Court confirms seizure of partially counterfeit Rolex watches
The Maritime and Commercial Court has upheld the seizure by Customs of two counterfeit watches imported by a person who claimed that he had purchased the watches as private gifts (Case V-21-05, October 24 2006).
In July 2004 Mr Olivero, the owner of a Danish company called 2V Invest ApS, bought two watches - one made of red gold and the other of white gold - on the Internet for $4,300 each. The watches were sent to 2V in Denmark, but were returned to Hong Kong for repair. When the watches were returned to Denmark, they were seized by Customs at Copenhagen Airport. Rolex SA asserted that the watches were counterfeit, whereupon Customs suspended the release of the watches in accordance with Council Regulation 1383/2003 concerning customs action against goods suspected of infringing certain IP rights.
Upon examination of the watches, it appeared that the workings, the written guarantee and the case were original; however, the clock cases, the dials and hands of the watches and the watchbands were counterfeit. Further, the written guarantee did not apply to the workings in question. In addition, the brilliants were poor quality and the sapphires were artificial.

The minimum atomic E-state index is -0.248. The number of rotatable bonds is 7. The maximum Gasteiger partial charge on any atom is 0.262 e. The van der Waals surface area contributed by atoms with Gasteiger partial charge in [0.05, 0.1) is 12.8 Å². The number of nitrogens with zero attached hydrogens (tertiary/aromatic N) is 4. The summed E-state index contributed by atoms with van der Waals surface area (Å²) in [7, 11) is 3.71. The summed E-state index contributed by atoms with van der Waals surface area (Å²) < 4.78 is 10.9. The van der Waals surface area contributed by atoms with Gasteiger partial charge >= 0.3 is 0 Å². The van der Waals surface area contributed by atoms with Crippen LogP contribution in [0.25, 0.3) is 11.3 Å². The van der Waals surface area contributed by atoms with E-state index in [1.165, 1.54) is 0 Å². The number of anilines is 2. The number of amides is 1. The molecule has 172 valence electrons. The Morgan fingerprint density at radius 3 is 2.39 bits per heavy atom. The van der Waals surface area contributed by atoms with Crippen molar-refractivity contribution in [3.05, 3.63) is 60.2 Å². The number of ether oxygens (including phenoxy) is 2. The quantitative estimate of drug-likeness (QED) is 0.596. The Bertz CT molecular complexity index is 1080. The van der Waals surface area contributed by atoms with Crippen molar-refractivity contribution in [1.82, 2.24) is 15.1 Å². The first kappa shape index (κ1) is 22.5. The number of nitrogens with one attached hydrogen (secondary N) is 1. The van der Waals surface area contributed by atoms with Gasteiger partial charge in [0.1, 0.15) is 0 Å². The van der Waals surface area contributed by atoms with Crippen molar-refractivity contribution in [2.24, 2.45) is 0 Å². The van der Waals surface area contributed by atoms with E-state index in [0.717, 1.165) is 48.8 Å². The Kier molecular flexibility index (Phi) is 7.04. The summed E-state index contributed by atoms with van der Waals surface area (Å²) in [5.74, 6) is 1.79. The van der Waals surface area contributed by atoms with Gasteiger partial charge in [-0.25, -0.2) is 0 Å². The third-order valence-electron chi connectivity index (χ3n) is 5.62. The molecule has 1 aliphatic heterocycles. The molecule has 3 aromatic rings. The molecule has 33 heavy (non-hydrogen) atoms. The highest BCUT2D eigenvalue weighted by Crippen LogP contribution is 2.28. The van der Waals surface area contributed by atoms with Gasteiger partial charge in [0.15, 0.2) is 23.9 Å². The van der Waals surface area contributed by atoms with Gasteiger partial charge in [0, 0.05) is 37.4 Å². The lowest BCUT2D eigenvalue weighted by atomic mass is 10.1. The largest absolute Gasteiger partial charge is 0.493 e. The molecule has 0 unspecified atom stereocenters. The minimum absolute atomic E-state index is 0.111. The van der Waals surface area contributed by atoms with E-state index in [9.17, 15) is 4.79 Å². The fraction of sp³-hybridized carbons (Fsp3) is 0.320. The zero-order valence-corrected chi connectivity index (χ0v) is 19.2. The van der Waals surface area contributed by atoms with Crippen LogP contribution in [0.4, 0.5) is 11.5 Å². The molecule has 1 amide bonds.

Rolex informed the Maritime and Commercial Court that the price of a new Rolex Oyster Perpetual Datejust in red gold was Sfr62,480 ($50,105) with brilliants on the watchband and Sfr34,480 without brilliants, while the price of an Oyster Perpetual Lady-Datejust in platinum was Sfr65,630.
The court found that the watches were counterfeit. Olivero argued that he had bought the watches as a private citizen as gifts for his wife and sister, and that he imported the watches as a private citizen. The court rejected this argument due to the fact that Olivero had paid for the watches through his company, which led the court to find that it must be presumed that the importation was commercial rather than private. Thus, the court confirmed the suspension of the goods by Customs as the watches infringed Rolex's trademarks.
The court further found that the appearance of the watches was protected by copyright as applied art, and that the alterations made were a violation of Rolex's copyright. The court stated that the right to alter a work of art is a right of the private owner only and, as the alterations were made for or by a company, they were found to be unjustified.
The court ordered that the watches be surrendered to the Danish state to be destroyed.
As the defendant had violated Rolex's copyright and trademark rights, Rolex was entitled to damages and reasonable compensation. The watches had not been brought into trade by 2V and consequently there was no basis for compensation for lost sales or disturbance in the market. However, the court found that Rolex was entitled to reasonable compensation for violation of its copyright and the use of Rolex's trademarks, and awarded Rolex Dkr75,000 ($12,885). Further, 2V was ordered to pay the costs of destruction, as well as Dkr60,000 to cover further costs.
Mads Marstrand-Jorgensen, Norsker & Co, Copenhagen
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